Fox Uses Navy Yard Shooting To Downplay Obama Administration's Mental Health Initiatives
Fox News falsely claimed the Obama administration had done little to address issues of mental health following recent mass shootings, hiding the fact that gun violence prevention legislation backed by President Obama included mental health provisions and that the president has signed multiple measures aimed at increasing Americans' access to mental health services.
On September 17, President Obama called  on Congress to strengthen background checks for gun purchases following the mass shooting at the Washington, D.C. Navy Yard by a former Navy reservist who had clearance to access the base as a civilian contractor and who had passed a background check  to purchase the gun he brought with him.
On September 18, Fox & Friends criticized the call for stronger gun laws following the tragedy, with co-host Brian Kilmeade saying "the focus really should be on mental illness" and accusing doctors of letting dangerous individuals out "wild in society." Co-host Steve Doocy then criticized President Obama over the tragedy, saying that "[a]fter the Newtown massacre, what did the President of the United States say? He said his administration, quote, 'would bring mental illness out of the shadows.' What have they done so far? They've had a conference in June. Nothing has happened."
Doocy and Kilmeade's fixation on mental health as the solution to gun violence is misplaced, as studies  have shown that people with mental health conditions are more often the victims of violent crime than the perpetrators. In fact, 96 percent  of violent crimes "are committed by people without any mental-health problems at all."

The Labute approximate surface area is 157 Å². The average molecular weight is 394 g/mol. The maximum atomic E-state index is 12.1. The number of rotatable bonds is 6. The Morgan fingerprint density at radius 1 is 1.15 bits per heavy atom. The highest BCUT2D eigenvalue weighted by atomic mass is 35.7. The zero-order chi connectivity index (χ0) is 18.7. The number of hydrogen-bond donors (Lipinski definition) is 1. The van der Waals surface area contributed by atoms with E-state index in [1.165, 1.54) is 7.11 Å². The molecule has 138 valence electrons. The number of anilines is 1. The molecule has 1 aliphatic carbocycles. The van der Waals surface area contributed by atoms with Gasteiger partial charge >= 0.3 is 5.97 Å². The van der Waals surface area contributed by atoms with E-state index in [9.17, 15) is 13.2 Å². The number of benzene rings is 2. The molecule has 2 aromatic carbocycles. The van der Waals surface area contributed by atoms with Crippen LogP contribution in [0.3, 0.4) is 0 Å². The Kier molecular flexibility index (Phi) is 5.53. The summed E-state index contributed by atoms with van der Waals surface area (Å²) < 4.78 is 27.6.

But Doocy was also wrong: Obama and Senate Democrats have supported gun violence prevention legislation which addressed mental health issues, and Obama has signed multiple measures to increase access to mental health services for those who need them.
Obama supported a bipartisan bill that would have strengthened background checks and would have made it more difficult for individuals with severe mental health conditions to acquire a gun, if they had been deemed a danger to themselves or others or had been involuntarily committed. The legislative package sought  to improve the records stored in the National Instant Criminal Background Check System (NICS), the FBI-administered criminal background check system for gun purchases from licensed dealers. The bill also supported the creation  of a National Commission On Mass Violence that would study issues relating to mass violence, including mental health. Before Republicans led a filibuster  that stopped the bill in April, Doocy had  criticized  Obama for supporting gun violence prevention legislation.
Furthermore, President Obama has signed multiple executive orders aimed at increasing gun safety, including addressing issues of mental health. In January, the President signed orders  including "clarifying the scope of mental health services that Medicaid plans must cover" and committing to "finalizing mental health parity regulations."
The president's 2014 budget included proposals  to supply aid and resources to teachers and adults in helping students with mental health conditions, to support state-based mental health programs, and to "train 5,000 additional mental health professionals with an emphasis on serving students and young adults."
Finally, the Affordable Care Act includes provisions  to help more Americans have access to mental health services. Most health plans will be required  to cover preventive services like depression screenings for adults, and insurance companies will no longer be able to deny health care coverage to anyone because of a pre-existing mental health condition.
Currently, many  uninsured Americans with mental health conditions aren't receiving treatment, and between  2009 and 2012, "states cut a total of $4.35 billion in public mental-health spending from their budgets." As Mother Jones reported , these cuts have resulted in "a severe shortage of services, including housing, community-based treatment and access to psychiatric medications." The new health care law is expected to help address these problems, but further efforts from congressional Republicans to sabotage implementation of the law  will only continue to threaten Americans' access to these necessary health services.